When his teacher asked in Spanish how dolphins communicate, a boy next to him reached over to underline the right answer. When it was Jeffrey's turn to read, his classmates laughed and shouted "en inglés, en inglés" - causing Jeffrey to blush.

"Houston is home," Jeffrey said during recess, in English. "The houses and stuff here, it's all a little strange. I feel, like, uncomfortable."

Never before has Mexico seen so many American Jeffreys, Jennifers and Aidens in its classrooms. The wave of deportations in the past few years, along with tougher state laws and persistent unemployment, have all created a mass exodus of Mexican parents who are leaving with their American sons and daughters.

In all, 1.4 million Mexicans - including about 300,000 children born in the United States - moved to Mexico between 2005 and 2010, according to Mexican census figures. That is roughly double the rate of southbound migration from 1995 to 2000, and new government data published this month suggest that the flow is not diminishing. The result is an entire generation of children who blur the line between Mexican and American.

"It's really a new phenomenon," said Víctor Zúñiga, a sociologist at the University of Monterrey, in Nuevo León State, which borders Texas. "It's the first time in the relationship between Mexico and the United States that we have a generation of young people sharing both societies during the early years of their lives."

Critics of immigration have mostly welcomed the mass departure, but demographers and educators worry that far too many American children are being sent to schools in Mexico that are not equipped to integrate them. And because research shows that most of these children plan to return to the United States, some argue that what is Mexico's challenge today will be an American problem tomorrow, with a new class of emerging immigrants: young adults with limited skills, troubled childhoods and the full rights of American citizenship.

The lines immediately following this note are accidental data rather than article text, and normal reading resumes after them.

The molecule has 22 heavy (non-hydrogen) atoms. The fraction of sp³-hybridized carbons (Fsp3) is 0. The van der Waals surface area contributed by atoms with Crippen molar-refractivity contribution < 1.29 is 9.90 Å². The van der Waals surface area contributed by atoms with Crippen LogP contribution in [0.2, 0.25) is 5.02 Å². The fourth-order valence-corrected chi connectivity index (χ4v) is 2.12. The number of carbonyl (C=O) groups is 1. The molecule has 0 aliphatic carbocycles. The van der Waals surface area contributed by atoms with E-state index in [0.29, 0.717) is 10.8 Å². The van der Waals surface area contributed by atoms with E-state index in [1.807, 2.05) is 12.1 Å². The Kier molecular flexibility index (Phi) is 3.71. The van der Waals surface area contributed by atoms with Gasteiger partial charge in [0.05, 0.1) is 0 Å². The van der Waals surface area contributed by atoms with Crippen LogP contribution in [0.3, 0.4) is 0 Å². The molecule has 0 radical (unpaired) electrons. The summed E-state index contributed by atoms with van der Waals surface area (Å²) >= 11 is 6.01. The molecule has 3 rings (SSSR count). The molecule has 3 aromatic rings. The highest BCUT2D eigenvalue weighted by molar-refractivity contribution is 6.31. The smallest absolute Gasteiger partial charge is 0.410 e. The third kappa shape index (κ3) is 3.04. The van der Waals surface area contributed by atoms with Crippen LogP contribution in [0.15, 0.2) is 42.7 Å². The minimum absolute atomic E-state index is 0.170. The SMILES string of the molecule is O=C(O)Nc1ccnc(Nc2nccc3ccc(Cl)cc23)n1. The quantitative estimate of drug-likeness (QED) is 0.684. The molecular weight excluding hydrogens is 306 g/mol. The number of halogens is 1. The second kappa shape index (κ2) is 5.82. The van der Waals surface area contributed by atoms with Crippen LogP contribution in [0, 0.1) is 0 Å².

"These kinds of changes are really traumatic for kids," said Marta Tienda, a sociologist at Princeton who was born in Texas to Mexican migrant laborers. "It's going to stick with them."

Jeffrey's situation is increasingly common. His father, Tomás Isidoro, 39, a carpenter, was one of the 46,486 immigrants deported in the first half of 2011 who said they had American children, according to a report by Immigration and Customs Enforcement to Congress. That is eight times the half-year average for such removals from 1998 to 2007.

Mr. Isidoro, wearing a Dallas Cowboys hat in his parents' kitchen, said he was still angry that his 25 years of work in the United States meant nothing; that being caught with a broken taillight on his vehicle and without immigration papers meant more than having two American sons - Jeffrey, 10, and his brother, Tommy Jefferson, 2, who was named after the family's favorite president.

As for President Obama, Mr. Isidoro uttered an expletive. "There are all these drug addicts, drug dealers, people who do nothing in the United States, and you're going to kick people like me out," he said. "Why?"

White House officials have said that under a new policy focused on criminals, fewer parents of American children are being deported for minor offenses. On Friday, the Obama administration also announced that hundreds of thousands of illegal immigrants who came to United States as children would be allowed to stay without fear of deportation. The policy, however, does not grant legal status, and because nearly half of the country's 10.2 million illegal immigrant adults have children, experts say that inevitably more families will be divided - especially if deportations over all hold steady around 400,000 a year.

But for Jeffrey, the impact of his father's removal in June last year was immediate. His grades dipped. His mother, Leivi Rodríguez, 32, worried that he had become more distant, from both his friends and his studies. Almost every day, Jeffrey told her he wanted to see his father.

So six months after her husband's deportation, she sent Jeffrey to live with his father in Mexico, and she followed with Tommy a few months later. It was December when he arrived here in a hill town south of Mexico City, surrounded by fields of swaying sugar cane. On Jeffrey's first night, he noticed something strange in his bed. "Dad, what's that?" he asked.

"A scorpion," his father said.

School here presented new challenges, as well. Jeffrey went hungry at first because neither he nor his father realized that without a cafeteria, students relied on their parents to bring them food at recess.

In class, Jeffrey's level of confusion rises and falls. His teacher said she struggled to keep him from daydreaming. "His body is here, but his mind - who knows where it is," she said.